When it comes to job searching, we often hear how difficult it can be for recent graduates, who are somehow expected to have years of experience straight out of school, to even be considered for an entry-level position. What happens when the situation is reversed, and your years of experience begin to work against you? How can job seekers set themselves up for success when recruiters keep telling them they are overqualified for positions they’re interested in?
Hiring managers might challenge you by saying you’ll be bored and leave for a better-suited position, or your compensation expectations won’t be met.
In these situations, your context will influence your course of action. Let’s examine what you can do when you’re considered to be overqualified.
Situation #1: You’ve relocated or have been laid off
How to Respond: Highlight the win-win situation
Here, you must explain your motivation for applying to a position that you might seem “overqualified” for on paper. Highlight “how the organization can benefit from your experience, and how taking this position can advance your own skill set,” says Alan Zelnicker, executive recruiter. If the job scope is more narrow and the compensation is less than your old position, you must emphasize what you can contribute in terms of added value and what you can get from the role.
How to Respond: Make an important mind shift
Going into any interview, you should always project confidence and take on the mindset that recruiters are getting a great deal from you, rather than going in feeling like you’re overqualified for the job. You have to drive the power seat and never feel like you’re getting the short end of the stick. Instead, adopt the mindset that any company would be lucky to have you! Without seeming arrogant, remind recruiters that the learning curve involved with your onboarding will be cut in half, leaving you more time to learn the organization, and giving you a competitive edge!
How to Respond: Re-evaluate compensation
Managing expectations around compensation is a separate conversation. You need to be realistic and accept that sometimes you’ll need to take a step back. Whenever possible, make a direct touch point with the hiring manager over the phone to talk about compensation. This way, you can form a personal connection, and you can articulate all that you have to offer. As mentioned before, what is the win-win negotiation for you that makes taking a pay cut worthwhile?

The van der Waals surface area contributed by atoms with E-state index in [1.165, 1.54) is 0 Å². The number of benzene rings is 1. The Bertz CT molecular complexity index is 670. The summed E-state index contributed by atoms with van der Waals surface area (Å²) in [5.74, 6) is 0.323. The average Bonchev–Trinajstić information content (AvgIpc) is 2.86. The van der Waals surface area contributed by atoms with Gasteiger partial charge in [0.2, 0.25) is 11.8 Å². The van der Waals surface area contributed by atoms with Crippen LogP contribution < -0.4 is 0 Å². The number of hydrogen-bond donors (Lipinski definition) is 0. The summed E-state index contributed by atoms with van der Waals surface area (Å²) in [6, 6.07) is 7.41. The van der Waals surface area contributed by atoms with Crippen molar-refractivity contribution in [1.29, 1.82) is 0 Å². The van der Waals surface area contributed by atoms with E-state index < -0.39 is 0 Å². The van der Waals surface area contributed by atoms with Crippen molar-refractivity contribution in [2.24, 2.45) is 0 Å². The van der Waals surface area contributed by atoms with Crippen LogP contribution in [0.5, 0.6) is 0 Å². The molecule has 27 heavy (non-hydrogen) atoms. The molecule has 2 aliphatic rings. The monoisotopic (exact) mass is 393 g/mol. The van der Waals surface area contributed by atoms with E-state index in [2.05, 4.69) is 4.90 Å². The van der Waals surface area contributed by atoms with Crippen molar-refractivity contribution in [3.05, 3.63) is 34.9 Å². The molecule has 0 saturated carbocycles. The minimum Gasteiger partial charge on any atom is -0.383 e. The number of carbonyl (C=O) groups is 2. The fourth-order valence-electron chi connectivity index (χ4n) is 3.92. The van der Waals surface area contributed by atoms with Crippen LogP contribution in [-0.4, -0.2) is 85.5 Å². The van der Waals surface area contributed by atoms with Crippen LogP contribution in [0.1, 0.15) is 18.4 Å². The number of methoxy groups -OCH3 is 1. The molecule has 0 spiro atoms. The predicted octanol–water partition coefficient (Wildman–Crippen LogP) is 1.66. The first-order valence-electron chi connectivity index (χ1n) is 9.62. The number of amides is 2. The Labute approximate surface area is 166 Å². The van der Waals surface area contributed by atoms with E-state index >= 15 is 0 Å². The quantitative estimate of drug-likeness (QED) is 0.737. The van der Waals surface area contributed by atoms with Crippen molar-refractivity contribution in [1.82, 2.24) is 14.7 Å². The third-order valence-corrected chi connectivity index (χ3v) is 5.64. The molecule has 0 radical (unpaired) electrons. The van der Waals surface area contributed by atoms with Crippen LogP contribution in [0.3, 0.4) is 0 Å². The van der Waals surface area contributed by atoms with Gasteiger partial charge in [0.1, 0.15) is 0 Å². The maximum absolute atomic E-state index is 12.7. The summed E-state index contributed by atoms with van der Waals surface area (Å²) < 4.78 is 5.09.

Situation #2: You’re switching careers/industries
How to Respond: Highlight your new career path
It is not uncommon for people to switch industries or careers. In fact, millennials report switching jobs 4 times in their first 10 years out of school. When working with recruiters, highlight any new credentials you’ve earned to demonstrate your commitment towards this new path you’re taking. Emphasize your desire to learn and retrain to create a new path forward for yourself.
How to Respond: Emphasize the rudimentary
Though you may have 20 years of experience in one field, you must demonstrate to recruiters that you’re ready to check your ego at the door and learn about a whole new world. That being said, relevant and rudimentary skills can always be transferable and should be considered as your added value.
How to Respond: Know your worth
When discussing salary, make sure to mention that you’ve done your research, you’re aware of the industry standards, and are comfortable with what these types of roles typically offer.
“Fall seven times, stand up eight.” –Japanese proverb
What not to do: The worst thing you could do is tell a recruiter you’ll take anything just to get a job. Though this often may be the truth, people want to see that you possess the right enthusiasm and fit for the role. You must always sell your skills and highlight how you are the perfect candidate for the job.
Your resume: If you’re having trouble getting through the door and you think your resume might be the culprit, there are some workarounds to try:
- If your resume demonstrates work dating back more than 10 years, consider consolidating your experience and only keeping what is still relevant today
- If you have multiple designations and education, consider only keeping what is relevant to the job you’re applying for and removing anything that is redundant
- Consider reformatting your resume in a way that tells a new story
If you can demonstrate how a role will help you develop, and show how you can be an asset, then don’t let a recruiter persuade you that you’re overqualified! Remember, you need to maintain your confidence throughout the process and let your resiliency guide you as you continue your search!
Stacy Pollack is a Learning Specialist with an MA in educational technology. She loves to share her perspective on job hunting, career building, and networking for success. Connect with her on LinkedIn or Twitter.